What is not as clearly visible is the impact that the increase in duty on imported steel has on industries which use steel as an input. And the further impact this has on the end consumer. As Hazlitt points out: "[The] loss spread among all other productive activities of the country would be minute for each...The added amount which consumers pay for a tariff protected article leaves them just that much less with which to buy all other articles. There is no net gain to industry as a whole." And this is a fundamental point those giving protection to the steel industry tend to ignore or perhaps not realise.

Further, if the industries which use steel as an input are not in a position to pass on the increase in the cost of steel to its end consumers, then the profits of these industries tend to go down. If they are loss making, then their losses go up. The point here being that essentially that there is no free lunch.

Also, it needs to be pointed out that the price of commodities that go into the making of steel have fallen as well. As TN Ninan writes in the Business Standard: "Since January, NMDC has cut its price for iron ore lumps by a third, and for iron ore fines by nearly half. Most of the major steel producers reported a profit for 2014-15, including Steel Authority of India. One private producer reported its highest profits in five years."

The steel companies still making losses are primarily doing so because they took on an excessive amount of debt over the years, and are now finding it difficult to service as well as repay that debt.

The moot question that the Modi government needs to answer is - does it want to protect steel companies or does it want to ensure that companies that use steel in making their products, have access to steel at lower prices? I don't think that is a difficult question to answer especially given the fact that India needs to build massive physical infrastructure in the decades to come. And for that it needs steel.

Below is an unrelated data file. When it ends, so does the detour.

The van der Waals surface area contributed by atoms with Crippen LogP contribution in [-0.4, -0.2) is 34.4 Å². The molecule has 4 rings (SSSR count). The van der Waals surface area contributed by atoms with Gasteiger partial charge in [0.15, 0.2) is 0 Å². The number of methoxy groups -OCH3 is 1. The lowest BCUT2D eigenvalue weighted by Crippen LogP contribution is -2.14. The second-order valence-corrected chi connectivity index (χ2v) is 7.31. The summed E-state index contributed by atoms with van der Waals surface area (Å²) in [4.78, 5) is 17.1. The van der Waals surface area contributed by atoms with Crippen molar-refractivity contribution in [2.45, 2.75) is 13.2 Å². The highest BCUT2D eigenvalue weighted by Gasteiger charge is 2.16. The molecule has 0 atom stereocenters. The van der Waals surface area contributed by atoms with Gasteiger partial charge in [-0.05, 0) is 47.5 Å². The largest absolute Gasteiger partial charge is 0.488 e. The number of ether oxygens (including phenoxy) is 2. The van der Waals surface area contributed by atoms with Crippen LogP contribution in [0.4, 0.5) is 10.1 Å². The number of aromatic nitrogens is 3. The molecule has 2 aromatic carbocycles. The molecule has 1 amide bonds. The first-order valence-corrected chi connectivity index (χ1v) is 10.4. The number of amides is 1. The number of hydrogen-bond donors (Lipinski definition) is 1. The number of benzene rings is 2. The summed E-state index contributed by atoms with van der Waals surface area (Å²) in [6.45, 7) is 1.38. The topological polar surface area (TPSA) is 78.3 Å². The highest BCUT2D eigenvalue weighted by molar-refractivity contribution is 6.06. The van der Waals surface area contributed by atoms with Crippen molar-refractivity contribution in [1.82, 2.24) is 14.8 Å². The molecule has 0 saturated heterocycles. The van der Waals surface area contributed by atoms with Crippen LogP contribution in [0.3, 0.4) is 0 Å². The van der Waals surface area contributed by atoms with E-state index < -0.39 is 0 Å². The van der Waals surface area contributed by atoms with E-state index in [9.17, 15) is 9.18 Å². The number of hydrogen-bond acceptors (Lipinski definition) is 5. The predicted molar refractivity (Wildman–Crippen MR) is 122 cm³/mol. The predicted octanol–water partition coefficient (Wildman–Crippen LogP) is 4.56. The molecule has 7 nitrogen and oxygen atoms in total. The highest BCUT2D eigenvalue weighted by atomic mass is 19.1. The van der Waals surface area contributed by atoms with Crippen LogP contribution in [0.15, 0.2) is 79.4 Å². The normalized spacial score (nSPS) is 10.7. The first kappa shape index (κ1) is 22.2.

If the government still goes ahead and protects the steel companies, then it is essentially going back to practising the crony socialism of the sixties, seventies and the eighties, which protected big existing business from all competition and did not lead India anywhere.

Publisher's Note: Vivek Kaul, the India Editor of the Daily Reckoning, just made a bold call - Real Estate prices are headed for a fall. Well, if you are someone who is looking to buy real estate, or is just interested in the space, I recommend you read Vivek's detailed views in his just published report "The (In)Complete Guide To Real Estate". To claim your copy of this Free Report, just reconfirm your Free subscription to the Daily Reckoning...

Vivek Kaul is the Editor of the Diary and The Vivek Kaul Letter. Vivek is a writer who has worked at senior positions with the Daily News and Analysis (DNA) and The Economic Times, in the past. He is the author of the Easy Money trilogy. The latest book in the trilogy Easy Money: The Greatest Ponzi Scheme Ever and How It Is Set to Destroy the Global Financial System was published in March 2015. The books were bestsellers on Amazon. His writing has also appeared in The Times of India, The Hindu, The Hindu Business Line, Business World, Business Today, India Today, Business Standard, Forbes India, Deccan Chronicle, The Asian Age, Mutual Fund Insight, Wealth Insight, Swarajya, Bangalore Mirror among others.

Disclaimer: The views mentioned above are of the author only. Data and charts, if used, in the article have been sourced from available information and have not been authenticated by any statutory authority. The author and Equitymaster do not claim it to be accurate nor accept any responsibility for the same. The views constitute only the opinions and do not constitute any guidelines or recommendation on any course of action to be followed by the reader. Please read the detailed Terms of Use of the web site.

Recent Articles

A New Infrastructure Boom March 26, 2019
Selva Freigedo talks about the potential in 5G network and how it could transform the way we communicate.
A 40 Somethings Guide to YouTube Hits March 20, 2019
Vivek dwells into a new YouTube phenomenon.
As the Economy Slows Down, Maruti and Two-Wheeler Companies Cut Production March 19, 2019
The country's largest car maker has cut production by more than a fourth.
In Supporting Demonetisation, RBI Behaved Like an Old Uncle Not Willing to Take a Stand March 13, 2019
The minutes of the meeting of the RBI Board which happened before demonetisation have been released.

Equitymaster requests your view! Post a comment on "Why is Modi govt protecting steel companies?". Click here!

10 Responses to "Why is Modi govt protecting steel companies?"


Sep 17, 2015